Units of measure used in radiation processing
When ionizing radiation interacts with an object, energy is transferred from the radioactive material to the exposed object. The quantity that describes this transfer of energy is defined as absorbed dose and is measured by the concentration of absorbed energy.
The basic unit for radiation dose is expressed in terms of absorbed energy per unit mass. Following the International System (SI), this basic radiation unit for absorbed dose is defined as the Gray (Gy). The Gray is equivalent to the absorption of 1 Joule (J) of energy per kilogram (kg) of irradiated material. The Gray is commonly used for reporting absorbed dose in all types of ionizing radiation dosimetry, such as irradiation, due to gamma rays or high speed electrons.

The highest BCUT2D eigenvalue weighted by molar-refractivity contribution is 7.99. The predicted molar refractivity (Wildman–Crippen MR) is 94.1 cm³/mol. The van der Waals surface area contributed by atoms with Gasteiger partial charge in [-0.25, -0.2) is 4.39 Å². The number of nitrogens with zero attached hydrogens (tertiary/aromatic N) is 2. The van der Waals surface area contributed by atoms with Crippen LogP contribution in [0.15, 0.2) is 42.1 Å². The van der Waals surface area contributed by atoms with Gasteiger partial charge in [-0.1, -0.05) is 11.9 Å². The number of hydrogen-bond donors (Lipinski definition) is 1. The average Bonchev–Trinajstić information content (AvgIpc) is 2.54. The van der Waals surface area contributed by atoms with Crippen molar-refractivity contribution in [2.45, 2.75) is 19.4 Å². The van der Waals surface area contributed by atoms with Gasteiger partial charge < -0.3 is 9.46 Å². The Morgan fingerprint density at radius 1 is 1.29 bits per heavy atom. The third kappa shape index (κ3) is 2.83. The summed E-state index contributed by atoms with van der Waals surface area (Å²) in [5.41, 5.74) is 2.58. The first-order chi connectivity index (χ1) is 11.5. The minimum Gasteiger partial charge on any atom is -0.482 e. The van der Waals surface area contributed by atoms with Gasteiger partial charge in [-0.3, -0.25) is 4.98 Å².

Prior to the introduction of the SI unit, Gray, radiation dose was measured by a unit called the rad. The rad was an abbreviation for radiation absorbed dose. A rad is defined as the absorption of 100 ergs of energy per gram (g) of irradiated material. Although the Gray is the most common term used, either unit can be accurately used to express the amount of radiation absorbed by an object.
Both radiation units describe the amount of absorbed dose deposited into an object. Absorbed dose is a macroscopic quantity and it applies to the average amount of energy absorbed by the exposed object.
Common Radiation Unit Conversions:
- 1 Gy = 1 J/kg
- 1 Gy = 100 rad or 1 rad = 0.01 Gy
- 1 erg = 10-7 J
- 1 rad = 100 ergs/g or 1 erg/g = 0.01 rad
- 1Mrad = 10 kGy
Cember, Herman, “Introduction to Health Physics”
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